Clinical trials show promising results with several oncolytic viruses. Oncolytic paramyxoviruses (RSV is a paramyxovirus) such as NDV and measles are currently undergoing successful clinical trials.7, 8, 9 Ability of RSV to replicate slowly in normal (nontransformed cells) cells, without causing cell death, has been reported.41 Nevertheless, our study is the first demonstration that RSV possesses oncolytic activity. RSV is especially advantageous as an oncolytic virus based on the following rationale: (1) RSV confers mild respiratory illness in infants and children, whereas infection is asymptomatic in adults.5, 6 The asymptomatic nature of RSV is borne out by routine intranasal infection of live (wild-type) RSV to human subjects enrolled in clinical studies. (2) RSV does not cause systemic infection due to its respiratory tract-specific entrance into lung epithelial cells through the apical domain of the airway lumen5, 42 and to date, RSV has not been detected in the serum samples from infected individuals. This is a desirable property for cancer treatment, because systemic delivery of RSV is expected to destroy only tumor cells while keeping the normal cells intact, hence causing limited toxicity to normal tissues. (3) Because RSV replication occurs in the cytoplasm of the infected cells,5 its transforming potential due to genetic recombination is avoided. (4) Immune response against RSV is not robust accounting for nonsymptomatic reinfection throughout the viral life cycle.5 (5) The RSV genetic makeup of only 10 genes facilitates its manipulation by reverse genetics,43 which would allow us to engineer attenuated RSV-based efficient and safe vectors for anticancer therapy. (6) Systemic delivery of RSV should be a viable strategy for targeting tumor cell-specific apoptosis, because our results show that i.p. administration of RSV can cause prostate tumor regression in mice (Figure 2c). Even with systemic administration, RSV specifically targeted the tumor mass and conferred its oncolytic activity (Figure 3). Our i.p. result suggests that administration of RSV through i.p. route results in specific targeting of RSV to the tumor, where high viral multiplicity results in cell death. In contrast, RSV fails to infect organs such as lungs, liver, because the normal cells of these organs may launch an effective antiviral response to clear virus infection rapidly. Therefore, we failed to detect RSV in these organs, whereas high viral titer was observed in the tumor following i.p. injection (Figures 3b–d).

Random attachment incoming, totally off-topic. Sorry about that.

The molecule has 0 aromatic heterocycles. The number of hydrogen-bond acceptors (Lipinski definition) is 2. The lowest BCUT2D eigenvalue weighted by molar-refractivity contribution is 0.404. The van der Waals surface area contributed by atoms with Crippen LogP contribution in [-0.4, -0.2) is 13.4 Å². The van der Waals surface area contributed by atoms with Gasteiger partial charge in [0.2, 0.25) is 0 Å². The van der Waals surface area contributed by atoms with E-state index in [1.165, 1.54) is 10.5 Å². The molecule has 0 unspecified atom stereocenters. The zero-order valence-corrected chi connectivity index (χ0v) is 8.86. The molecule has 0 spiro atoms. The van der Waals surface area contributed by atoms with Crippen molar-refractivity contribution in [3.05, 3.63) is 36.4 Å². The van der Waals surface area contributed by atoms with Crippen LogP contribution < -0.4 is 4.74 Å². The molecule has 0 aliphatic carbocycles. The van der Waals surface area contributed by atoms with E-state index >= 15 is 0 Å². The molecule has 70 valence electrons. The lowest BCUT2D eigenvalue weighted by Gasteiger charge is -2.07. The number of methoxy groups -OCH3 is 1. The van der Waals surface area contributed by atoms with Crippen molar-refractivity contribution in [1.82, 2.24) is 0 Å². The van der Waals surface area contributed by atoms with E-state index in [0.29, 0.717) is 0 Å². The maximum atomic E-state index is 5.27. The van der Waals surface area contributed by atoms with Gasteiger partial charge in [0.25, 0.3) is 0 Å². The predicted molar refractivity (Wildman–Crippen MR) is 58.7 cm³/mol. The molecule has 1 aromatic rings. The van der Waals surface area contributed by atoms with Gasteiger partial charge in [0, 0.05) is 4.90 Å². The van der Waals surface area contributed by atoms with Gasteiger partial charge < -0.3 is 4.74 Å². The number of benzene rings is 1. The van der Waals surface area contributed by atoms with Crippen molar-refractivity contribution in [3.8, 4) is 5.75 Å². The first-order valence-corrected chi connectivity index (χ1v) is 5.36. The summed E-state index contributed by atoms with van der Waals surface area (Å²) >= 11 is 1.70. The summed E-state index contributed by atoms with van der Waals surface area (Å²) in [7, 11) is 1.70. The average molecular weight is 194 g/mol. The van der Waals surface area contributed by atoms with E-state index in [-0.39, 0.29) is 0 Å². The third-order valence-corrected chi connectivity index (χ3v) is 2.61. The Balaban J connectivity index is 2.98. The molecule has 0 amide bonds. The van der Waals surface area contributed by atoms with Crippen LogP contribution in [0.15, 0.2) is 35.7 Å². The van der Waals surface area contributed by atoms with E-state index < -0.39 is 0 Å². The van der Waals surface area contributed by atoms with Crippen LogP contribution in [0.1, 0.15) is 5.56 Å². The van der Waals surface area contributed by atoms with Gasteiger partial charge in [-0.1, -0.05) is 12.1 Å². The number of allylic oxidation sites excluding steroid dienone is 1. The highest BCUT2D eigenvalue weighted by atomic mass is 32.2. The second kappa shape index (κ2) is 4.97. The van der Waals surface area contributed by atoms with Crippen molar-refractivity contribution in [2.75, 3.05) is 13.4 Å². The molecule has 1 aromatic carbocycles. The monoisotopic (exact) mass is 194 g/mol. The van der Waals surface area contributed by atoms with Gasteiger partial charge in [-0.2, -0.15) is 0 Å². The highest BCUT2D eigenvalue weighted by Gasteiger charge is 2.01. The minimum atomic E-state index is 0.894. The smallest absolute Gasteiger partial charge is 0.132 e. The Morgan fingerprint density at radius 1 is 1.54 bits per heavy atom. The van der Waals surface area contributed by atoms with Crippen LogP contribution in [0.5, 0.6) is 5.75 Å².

Advanced-stage cancer cells including androgen-independent prostate cancer cells (such as PC-3) are resistant to apoptosis. Thus, development of therapeutic agents that would induce apoptosis in these cells to cause tumor regression has been a major challenge. Our results reveal that RSV confers its antitumor oncolytic activity to PC-3 prostate cancer cells by inducing apoptosis. RSV-mediated apoptosis of PC-3 cells utilized both the mitochondria-mediated intrinsic pathway and the death-receptor-mediated extrinsic pathway, although the former is the major apoptotic trigger in our experimental model (Figure 9).
We show that RSV infection of prostate cancer PC-3 cells results in the suppression of NF-κB activity leading to the upregulation of pro-apoptotic proteins and downregulation of anti-apoptotic proteins. Cleavage of pro-caspase-3 also occurs in virus-infected cells. Studies with caspase-specific inhibitors confirmed these observations, because apoptosis was significantly reduced in the presence of caspase-3 and -9 inhibitors. Although the intrinsic pathway constitutes the major route to apoptosis in infected cells, a minor function of the extrinsic pathway in the induction of apoptosis was also observed, especially with regard to caspase-8, which was activated by TNF secreted from infected cells.